Yesterday at a Senate Judiciary Committee hearing, Sen. Pat Leahy (D-VT) noted that President Bush plans to renominate several of his rejected judicial nominees:
In the days following the election, the President spoke about becoming a uniter and working with Congress in a bipartisan way. Regrettably, it appears he will not be keeping that promise. I understand the President intends to renominate a number of controversial nominees. That unfortunate decision evidences that he intends to stay the partisan course when it comes to judicial nominations.
Bush has criticized lawmakers for their “partisanship” and called on them to give all his nominees an up-or-down vote. But 31 judicial nominees have been approved this year, nearly double the total number of judges (17) confirmed in the 1996 congressional session, when Republicans controlled the Senate.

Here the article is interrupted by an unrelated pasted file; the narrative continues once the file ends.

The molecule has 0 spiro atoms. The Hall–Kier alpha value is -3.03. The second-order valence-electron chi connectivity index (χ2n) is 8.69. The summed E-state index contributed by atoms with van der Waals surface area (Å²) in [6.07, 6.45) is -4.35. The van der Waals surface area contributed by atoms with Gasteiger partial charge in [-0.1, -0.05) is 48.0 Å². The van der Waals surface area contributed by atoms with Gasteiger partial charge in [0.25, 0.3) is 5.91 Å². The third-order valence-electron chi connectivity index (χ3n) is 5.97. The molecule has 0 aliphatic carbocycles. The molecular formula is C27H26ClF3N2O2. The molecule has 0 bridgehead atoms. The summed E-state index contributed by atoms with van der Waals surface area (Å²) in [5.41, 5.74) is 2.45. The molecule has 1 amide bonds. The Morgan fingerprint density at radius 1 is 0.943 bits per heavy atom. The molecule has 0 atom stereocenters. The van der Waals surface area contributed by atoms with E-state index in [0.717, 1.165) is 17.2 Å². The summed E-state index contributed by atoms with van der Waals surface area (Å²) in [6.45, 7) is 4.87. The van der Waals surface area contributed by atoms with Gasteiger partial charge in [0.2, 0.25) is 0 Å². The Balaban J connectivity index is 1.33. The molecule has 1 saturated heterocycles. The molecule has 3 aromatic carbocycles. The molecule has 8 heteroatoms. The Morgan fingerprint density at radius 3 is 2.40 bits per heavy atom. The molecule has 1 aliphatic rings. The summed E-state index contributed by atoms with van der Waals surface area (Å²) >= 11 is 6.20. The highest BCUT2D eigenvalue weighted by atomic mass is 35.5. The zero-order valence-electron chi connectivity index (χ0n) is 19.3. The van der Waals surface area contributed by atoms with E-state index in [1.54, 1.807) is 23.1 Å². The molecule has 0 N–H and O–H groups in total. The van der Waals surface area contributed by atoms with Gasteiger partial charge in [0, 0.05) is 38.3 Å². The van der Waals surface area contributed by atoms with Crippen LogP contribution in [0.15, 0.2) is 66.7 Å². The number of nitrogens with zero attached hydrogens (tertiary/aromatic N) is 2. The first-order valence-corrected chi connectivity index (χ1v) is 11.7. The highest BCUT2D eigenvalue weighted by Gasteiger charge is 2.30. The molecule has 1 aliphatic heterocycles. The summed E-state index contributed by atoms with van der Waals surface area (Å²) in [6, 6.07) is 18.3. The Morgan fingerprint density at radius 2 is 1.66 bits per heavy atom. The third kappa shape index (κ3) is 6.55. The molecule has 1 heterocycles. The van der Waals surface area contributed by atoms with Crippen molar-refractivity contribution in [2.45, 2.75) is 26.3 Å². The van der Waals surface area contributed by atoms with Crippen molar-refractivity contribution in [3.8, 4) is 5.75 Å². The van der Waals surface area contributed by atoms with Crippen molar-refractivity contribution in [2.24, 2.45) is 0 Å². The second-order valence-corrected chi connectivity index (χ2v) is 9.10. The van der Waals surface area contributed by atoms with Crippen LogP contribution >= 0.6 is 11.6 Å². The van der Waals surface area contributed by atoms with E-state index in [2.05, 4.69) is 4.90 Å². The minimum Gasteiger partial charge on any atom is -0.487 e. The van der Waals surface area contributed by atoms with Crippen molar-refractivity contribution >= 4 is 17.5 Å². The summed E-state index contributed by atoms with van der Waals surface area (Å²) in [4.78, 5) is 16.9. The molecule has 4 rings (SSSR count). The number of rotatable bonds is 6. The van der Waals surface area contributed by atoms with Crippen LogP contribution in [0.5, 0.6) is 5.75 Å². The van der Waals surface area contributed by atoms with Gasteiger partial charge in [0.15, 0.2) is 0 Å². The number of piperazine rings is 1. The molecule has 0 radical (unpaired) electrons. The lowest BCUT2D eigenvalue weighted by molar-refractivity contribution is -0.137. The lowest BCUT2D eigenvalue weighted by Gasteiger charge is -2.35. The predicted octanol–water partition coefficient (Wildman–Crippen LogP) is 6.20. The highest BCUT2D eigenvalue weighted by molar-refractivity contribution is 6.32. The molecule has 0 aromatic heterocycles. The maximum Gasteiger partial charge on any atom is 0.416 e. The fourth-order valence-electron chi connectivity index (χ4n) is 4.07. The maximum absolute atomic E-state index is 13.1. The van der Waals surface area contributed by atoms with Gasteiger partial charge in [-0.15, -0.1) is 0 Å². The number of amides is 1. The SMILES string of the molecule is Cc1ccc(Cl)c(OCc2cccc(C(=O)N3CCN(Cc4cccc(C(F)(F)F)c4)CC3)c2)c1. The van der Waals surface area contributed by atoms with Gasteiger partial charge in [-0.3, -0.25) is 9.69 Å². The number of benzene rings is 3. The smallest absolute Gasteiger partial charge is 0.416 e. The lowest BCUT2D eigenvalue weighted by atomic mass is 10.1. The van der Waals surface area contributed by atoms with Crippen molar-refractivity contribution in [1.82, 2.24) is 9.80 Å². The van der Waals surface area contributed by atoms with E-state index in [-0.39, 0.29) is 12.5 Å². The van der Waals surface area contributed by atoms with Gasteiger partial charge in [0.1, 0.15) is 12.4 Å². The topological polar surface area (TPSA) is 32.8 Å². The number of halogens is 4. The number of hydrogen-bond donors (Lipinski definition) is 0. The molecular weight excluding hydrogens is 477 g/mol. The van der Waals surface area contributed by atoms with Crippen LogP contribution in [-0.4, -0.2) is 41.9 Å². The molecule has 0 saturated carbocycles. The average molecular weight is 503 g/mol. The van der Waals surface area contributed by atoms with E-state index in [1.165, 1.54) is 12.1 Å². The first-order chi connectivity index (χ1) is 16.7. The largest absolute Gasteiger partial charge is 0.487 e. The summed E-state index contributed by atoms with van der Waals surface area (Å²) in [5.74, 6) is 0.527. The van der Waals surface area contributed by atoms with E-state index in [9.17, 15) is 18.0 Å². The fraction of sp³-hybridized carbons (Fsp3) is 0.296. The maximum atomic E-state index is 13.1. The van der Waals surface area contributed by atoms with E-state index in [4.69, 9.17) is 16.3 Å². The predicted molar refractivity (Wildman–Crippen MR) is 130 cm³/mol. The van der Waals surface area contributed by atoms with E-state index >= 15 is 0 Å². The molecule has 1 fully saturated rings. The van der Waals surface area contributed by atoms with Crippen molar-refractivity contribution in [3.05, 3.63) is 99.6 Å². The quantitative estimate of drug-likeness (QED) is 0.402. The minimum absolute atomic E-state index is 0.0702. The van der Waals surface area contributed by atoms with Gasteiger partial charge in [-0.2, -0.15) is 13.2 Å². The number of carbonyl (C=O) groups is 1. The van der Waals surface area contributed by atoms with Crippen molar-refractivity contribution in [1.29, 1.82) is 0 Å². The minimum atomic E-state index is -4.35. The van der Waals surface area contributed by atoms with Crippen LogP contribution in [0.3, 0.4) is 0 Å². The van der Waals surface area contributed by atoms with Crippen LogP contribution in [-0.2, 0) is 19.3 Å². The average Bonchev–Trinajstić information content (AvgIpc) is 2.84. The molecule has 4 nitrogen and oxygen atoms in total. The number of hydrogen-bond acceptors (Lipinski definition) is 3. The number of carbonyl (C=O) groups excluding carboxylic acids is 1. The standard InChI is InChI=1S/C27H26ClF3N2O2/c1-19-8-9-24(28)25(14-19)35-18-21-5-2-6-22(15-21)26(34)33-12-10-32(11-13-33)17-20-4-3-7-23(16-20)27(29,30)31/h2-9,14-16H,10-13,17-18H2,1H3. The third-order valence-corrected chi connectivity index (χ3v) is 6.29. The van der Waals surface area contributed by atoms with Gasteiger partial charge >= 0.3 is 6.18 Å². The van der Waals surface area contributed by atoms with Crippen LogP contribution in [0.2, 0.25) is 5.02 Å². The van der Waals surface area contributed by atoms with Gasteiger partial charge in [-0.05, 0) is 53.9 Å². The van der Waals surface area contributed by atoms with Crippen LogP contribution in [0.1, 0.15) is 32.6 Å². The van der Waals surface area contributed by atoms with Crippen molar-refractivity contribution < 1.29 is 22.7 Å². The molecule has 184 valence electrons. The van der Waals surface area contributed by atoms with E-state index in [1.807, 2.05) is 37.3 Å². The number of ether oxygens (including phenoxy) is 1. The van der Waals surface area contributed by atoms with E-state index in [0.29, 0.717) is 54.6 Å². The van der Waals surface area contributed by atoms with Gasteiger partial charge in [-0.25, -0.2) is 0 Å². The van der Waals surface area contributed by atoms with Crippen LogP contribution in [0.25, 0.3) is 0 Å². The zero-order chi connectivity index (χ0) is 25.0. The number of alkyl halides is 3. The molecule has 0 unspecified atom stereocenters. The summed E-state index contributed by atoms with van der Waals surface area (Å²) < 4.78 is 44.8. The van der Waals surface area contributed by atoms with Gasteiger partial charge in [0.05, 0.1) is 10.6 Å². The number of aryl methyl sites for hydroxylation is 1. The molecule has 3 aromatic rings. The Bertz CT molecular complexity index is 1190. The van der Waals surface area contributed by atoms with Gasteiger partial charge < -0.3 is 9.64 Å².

Renominating failed nominees won’t get more judges on the bench in the 110th Congress. Current Judiciary chairman Arlen Specter (R-PA) has called on Bush to nominate more moderate judges. As Leahy notes, Bush needs to “change course and honor [his] pledge by working with us to confirm consensus nominees.”